Why Our School Equity Lawsuit Is More Important Than Ever (Huffington Post)
By David E. Thigpen, Vice President for Policy and Research
Published on September 10, 2010
Two years ago the Chicago Urban League and a group of plaintiffs went to court to root out what we believe lies at the heart of the continuing failure of Illinois public schools: the state's fundamentally flawed and discriminatory funding system. As children return to school and our lawsuit resumes its progress through the courts, it is a good time to look at where we've been and where we're going.
Our lawsuit (Chicago Urban League, et al vs. State of Illinois, et al) came in response to more than a decade of political gridlock in Springfield which has left the General Assembly and Illinois State Board of Education unable to act to solve the education crisis gripping our state. Year upon year, for hundreds of thousands of children of color, Illinois has failed to provide adequate financial resources to give them the high quality education they need and deserve. As our lawsuit noted, African American and Latino students commonly attend schools that receive the lowest funding, are saddled with the least qualified teachers, have crumbling walls and leaky ceilings, and chronic shortages of computers and new books. 82% of minority children attend schools that are predominantly minority, while 90% of whites attend schools that are majority white. On average, minority districts have $1,154 less annually to spend per pupil than do majority white districts. Worst of all, these sad realities create a corrosively low morale inside the classrooms that cripples teaching and learning. Our lawsuit argues that Illinois' property-tax based school funding system as administered by the Illinois State Board of Education disparately impacts poor and minority children, violates the Illinois Civil Rights Act of 2003, and must be changed.
The historic neglect we see in these majority-minority schools can be devastating. A new study by the Schott Foundation for Public Education reports that in Illinois 36% fewer black males graduate high school than do whites. The immediate future looks threatening. Chicago Public Schools, the state's largest system, now faces a budget crisis of unprecedented severity that has triggered layoffs of teachers and other staff, necessitated increases in classroom sizes, delayed crucial facilities maintenance, and created a sinking, Titanic-like atmosphere inside CPS' Clark Street headquarters.
Last spring Chicago Urban League published a policy statement we call the Opportunity Compact: Education, a blueprint that proposes inexpensive but effective strategies to address some of the problems besetting Illinois public schools. Although the Compact recommends that these strategies be implemented in conjunction with fundamental changes in the state's education funding system, the policies are also appropriate in this time of austerity -- delivering lots of bang for the educational buck. Among them: promote and expand early childhood programs to bring in larger numbers of Latino and African Americans; build closer partnerships between schools and communities; raise standards and expectations among parents, students and schools; overhaul the broken teacher tenure and evaluation process; reward high performing teachers for working in low-performing schools; and close or turnaround chronically low-performing schools.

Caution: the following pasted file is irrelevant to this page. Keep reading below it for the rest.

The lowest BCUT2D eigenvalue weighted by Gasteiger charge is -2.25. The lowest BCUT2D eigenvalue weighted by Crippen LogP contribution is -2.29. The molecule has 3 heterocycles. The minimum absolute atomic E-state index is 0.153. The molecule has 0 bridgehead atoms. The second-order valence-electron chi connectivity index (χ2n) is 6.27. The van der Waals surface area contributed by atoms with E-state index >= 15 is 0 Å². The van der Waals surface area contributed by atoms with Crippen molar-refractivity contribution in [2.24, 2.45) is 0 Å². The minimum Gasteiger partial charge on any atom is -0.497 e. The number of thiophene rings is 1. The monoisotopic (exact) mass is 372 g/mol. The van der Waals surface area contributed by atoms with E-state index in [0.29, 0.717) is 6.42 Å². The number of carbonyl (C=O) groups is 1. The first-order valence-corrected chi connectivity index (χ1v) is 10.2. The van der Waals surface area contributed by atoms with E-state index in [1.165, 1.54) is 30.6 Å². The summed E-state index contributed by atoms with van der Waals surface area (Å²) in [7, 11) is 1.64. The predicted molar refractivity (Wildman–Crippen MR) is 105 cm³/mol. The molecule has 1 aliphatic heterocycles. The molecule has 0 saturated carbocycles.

Critics may ask how can Illinois afford to reform our funding system in the midst of a fiscal crisis. To this we remind Illinoisans that it would be a terrible mistake to view education as anything other than the highest economic priority. The swelling ranks of unemployed young people who have dropped out of school and are unable to find work -- thought to be 2 million or more in Illinois alone -- pose a threat to the economic productivity of the state. The workforce of tomorrow will consist largely of today's young black and brown people, and poor education will likely confine these bright but untrained youngsters to a life of low-wage work. In today's dollars, the average worker with no high school diploma will earn about $8 per hour. That's just $320 per week. But college grads will earn about $25 per hour, or $1,000 per week. Better schooling will also be a boon to the state. Decreasing the total numbers of male dropouts by 5% would add nearly $400 million annually to the state's GDP, in addition to growing the tax base. In the present era of economic contraction, outsourcing of jobs, and heightened international competition, smart and fair education investment will pay the social and economic dividends we need to raise our productivity and climb out of our fiscal hole.
Educational progress and reform need not be costly. The Schott report notes that the city of Newark, New Jersey had the best performance nationally in districts with enrollments of 10,000 or more Black male students. This result can be attributed to increased funding parity under the "Abbott" school equity lawsuit that enabled these low-performing districts to acquire better teaching and better equipment. The lesson of "Abbott" and one that has relevance to Chicago is that we can bring up the bottom without bringing down the top. So this fall, as the Chicago Urban League, other plaintiffs, and our pro bono counsel Jenner & Block, continue to fight in court, we wish to remind Illinoisans that educational funding reform must remain a priority. It doesn't have to be costly. Just fair.